United Automobile Workers

Oct 04 2023

New UAW Video, “Broken Promises,” Reveals the Roots of the Stand Up Strike Against the Big Three Automakers

DETROIT – The UAW just released “Broken Promises,” a new video that reveals the deep roots of the union’s ongoing strike against the Big Three automakers.

The video can be accessed at this link, and the media is invited to use the footage.

The video, narrated by UAW President Shawn Fain, describes the deal made during the Great Recession when the auto industry was on the brink of collapse. As Fain says, “The deal was, UAW members take some short-term cuts for the long-term survival of Ford, General Motors and Chrysler.”

Those short-term cuts have lasted 15 years. Autoworkers hired after 2007 have been denied the pensions and retiree healthcare coverage won by generations of UAW members before them. The starting wages of post-2007 workers were slashed, and it now takes eight years for a full-time UAW member to reach top pay.

The majority of UAW members at Ford, General Motors and Stellantis are currently stuck in this second tier.

“Broken Promises” features footage of President Joe Biden’s historic visit last week to a UAW picket line in Belleville, Michigan. Speaking to Big Three strikers, Biden says, “You saved the auto industry back in 2008 and before. Made a lot of sacrifices, gave up a lot. And the companies were in trouble. And now they’re doing incredibly well. And guess what? You should be doing incredibly well, too.”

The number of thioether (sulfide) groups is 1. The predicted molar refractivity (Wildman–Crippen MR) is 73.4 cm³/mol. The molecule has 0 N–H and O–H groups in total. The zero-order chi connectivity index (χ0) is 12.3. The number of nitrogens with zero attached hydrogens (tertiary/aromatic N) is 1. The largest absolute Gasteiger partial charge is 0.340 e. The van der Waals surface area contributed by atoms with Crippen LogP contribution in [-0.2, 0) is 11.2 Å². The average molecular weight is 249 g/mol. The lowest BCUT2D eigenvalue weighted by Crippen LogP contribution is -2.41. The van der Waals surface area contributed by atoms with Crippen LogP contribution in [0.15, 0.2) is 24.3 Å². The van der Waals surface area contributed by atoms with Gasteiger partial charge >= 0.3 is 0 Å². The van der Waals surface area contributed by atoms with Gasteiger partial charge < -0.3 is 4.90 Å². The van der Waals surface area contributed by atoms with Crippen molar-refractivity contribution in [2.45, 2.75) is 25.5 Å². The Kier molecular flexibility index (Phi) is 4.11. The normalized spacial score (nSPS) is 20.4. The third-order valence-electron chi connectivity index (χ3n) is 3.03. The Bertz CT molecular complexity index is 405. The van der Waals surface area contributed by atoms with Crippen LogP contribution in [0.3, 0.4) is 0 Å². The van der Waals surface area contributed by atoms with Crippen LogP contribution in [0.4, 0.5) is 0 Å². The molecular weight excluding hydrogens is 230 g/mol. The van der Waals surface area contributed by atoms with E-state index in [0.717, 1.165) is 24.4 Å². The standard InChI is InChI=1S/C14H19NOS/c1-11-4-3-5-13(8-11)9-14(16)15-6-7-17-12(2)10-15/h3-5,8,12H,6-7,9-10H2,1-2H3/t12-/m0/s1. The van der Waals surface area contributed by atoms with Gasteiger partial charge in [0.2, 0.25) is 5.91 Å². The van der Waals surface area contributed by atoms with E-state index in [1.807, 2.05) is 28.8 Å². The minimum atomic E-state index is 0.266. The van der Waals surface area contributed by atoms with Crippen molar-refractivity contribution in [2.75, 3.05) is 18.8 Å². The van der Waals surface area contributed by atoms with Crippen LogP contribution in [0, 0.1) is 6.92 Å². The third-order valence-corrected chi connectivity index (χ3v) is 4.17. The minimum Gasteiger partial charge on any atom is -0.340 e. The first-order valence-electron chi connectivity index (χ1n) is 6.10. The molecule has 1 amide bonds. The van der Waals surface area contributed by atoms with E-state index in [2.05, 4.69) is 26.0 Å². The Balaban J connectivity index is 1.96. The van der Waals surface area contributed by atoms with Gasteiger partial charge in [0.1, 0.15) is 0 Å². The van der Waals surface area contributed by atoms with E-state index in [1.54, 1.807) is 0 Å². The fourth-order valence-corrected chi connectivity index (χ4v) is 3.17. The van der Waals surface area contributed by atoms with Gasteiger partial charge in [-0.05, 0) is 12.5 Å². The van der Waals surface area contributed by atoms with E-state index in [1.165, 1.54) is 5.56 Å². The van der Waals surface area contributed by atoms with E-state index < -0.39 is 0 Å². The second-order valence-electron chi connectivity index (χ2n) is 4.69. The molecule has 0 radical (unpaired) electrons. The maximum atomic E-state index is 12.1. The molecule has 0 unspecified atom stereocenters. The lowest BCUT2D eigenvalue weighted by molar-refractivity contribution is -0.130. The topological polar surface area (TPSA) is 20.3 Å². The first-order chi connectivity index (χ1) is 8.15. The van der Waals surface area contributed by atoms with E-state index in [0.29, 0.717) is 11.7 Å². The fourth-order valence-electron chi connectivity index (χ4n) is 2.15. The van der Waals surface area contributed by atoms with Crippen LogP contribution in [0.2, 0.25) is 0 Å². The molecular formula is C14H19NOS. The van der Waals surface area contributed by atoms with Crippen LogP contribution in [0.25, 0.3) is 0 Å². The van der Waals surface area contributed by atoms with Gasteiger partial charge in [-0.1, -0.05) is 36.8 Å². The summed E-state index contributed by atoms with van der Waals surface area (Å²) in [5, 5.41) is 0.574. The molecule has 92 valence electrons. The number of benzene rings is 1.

The Big Three made a quarter-trillion dollars in North American profits over the last ten years. They made $21 billion in total profits in just the first six months of this year.

The UAW launched its historic Stand Up Strike against all three automakers when the contracts expired on Sept. 14, and 25,000 UAW members are now on strike at 43 Big Three facilities in 21 states. Click here for a full list and map of the facilities on strike.

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Contact Information

Jonah Furman
Director, UAW Communications

Feldman Strategies, team@feldmanstrategies.com